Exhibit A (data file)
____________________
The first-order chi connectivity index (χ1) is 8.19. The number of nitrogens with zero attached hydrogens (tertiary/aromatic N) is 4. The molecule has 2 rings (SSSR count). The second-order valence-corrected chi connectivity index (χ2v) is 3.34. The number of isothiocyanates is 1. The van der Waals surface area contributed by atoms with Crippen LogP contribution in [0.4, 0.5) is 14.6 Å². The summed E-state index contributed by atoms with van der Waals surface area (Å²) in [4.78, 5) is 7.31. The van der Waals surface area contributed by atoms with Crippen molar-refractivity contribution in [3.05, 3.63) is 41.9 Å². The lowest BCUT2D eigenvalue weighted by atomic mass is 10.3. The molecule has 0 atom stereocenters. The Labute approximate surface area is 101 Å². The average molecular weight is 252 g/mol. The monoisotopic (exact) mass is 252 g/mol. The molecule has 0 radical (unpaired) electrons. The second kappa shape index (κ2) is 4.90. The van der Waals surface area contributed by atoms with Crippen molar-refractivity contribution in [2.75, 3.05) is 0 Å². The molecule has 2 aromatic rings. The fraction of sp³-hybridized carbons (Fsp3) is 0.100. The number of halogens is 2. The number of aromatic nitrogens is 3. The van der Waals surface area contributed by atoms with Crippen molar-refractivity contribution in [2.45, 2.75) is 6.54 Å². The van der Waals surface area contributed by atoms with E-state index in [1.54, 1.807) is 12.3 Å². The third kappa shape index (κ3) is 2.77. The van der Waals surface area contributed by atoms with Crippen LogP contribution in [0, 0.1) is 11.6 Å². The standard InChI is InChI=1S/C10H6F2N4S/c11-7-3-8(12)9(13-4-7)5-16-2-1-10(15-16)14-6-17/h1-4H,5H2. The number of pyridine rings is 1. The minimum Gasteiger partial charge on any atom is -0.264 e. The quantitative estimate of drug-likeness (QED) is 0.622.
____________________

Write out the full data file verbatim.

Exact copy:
The first-order chi connectivity index (χ1) is 8.19. The number of nitrogens with zero attached hydrogens (tertiary/aromatic N) is 4. The molecule has 2 rings (SSSR count). The second-order valence-corrected chi connectivity index (χ2v) is 3.34. The number of isothiocyanates is 1. The van der Waals surface area contributed by atoms with Crippen LogP contribution in [0.4, 0.5) is 14.6 Å². The summed E-state index contributed by atoms with van der Waals surface area (Å²) in [4.78, 5) is 7.31. The van der Waals surface area contributed by atoms with Crippen molar-refractivity contribution in [3.05, 3.63) is 41.9 Å². The lowest BCUT2D eigenvalue weighted by atomic mass is 10.3. The molecule has 0 atom stereocenters. The Labute approximate surface area is 101 Å². The average molecular weight is 252 g/mol. The monoisotopic (exact) mass is 252 g/mol. The molecule has 0 radical (unpaired) electrons. The second kappa shape index (κ2) is 4.90. The van der Waals surface area contributed by atoms with Crippen molar-refractivity contribution in [2.75, 3.05) is 0 Å². The molecule has 2 aromatic rings. The fraction of sp³-hybridized carbons (Fsp3) is 0.100. The number of halogens is 2. The number of aromatic nitrogens is 3. The van der Waals surface area contributed by atoms with Crippen molar-refractivity contribution in [2.45, 2.75) is 6.54 Å². The van der Waals surface area contributed by atoms with E-state index in [1.54, 1.807) is 12.3 Å². The third kappa shape index (κ3) is 2.77. The van der Waals surface area contributed by atoms with Crippen LogP contribution in [0, 0.1) is 11.6 Å². The standard InChI is InChI=1S/C10H6F2N4S/c11-7-3-8(12)9(13-4-7)5-16-2-1-10(15-16)14-6-17/h1-4H,5H2. The number of pyridine rings is 1. The minimum Gasteiger partial charge on any atom is -0.264 e. The quantitative estimate of drug-likeness (QED) is 0.622.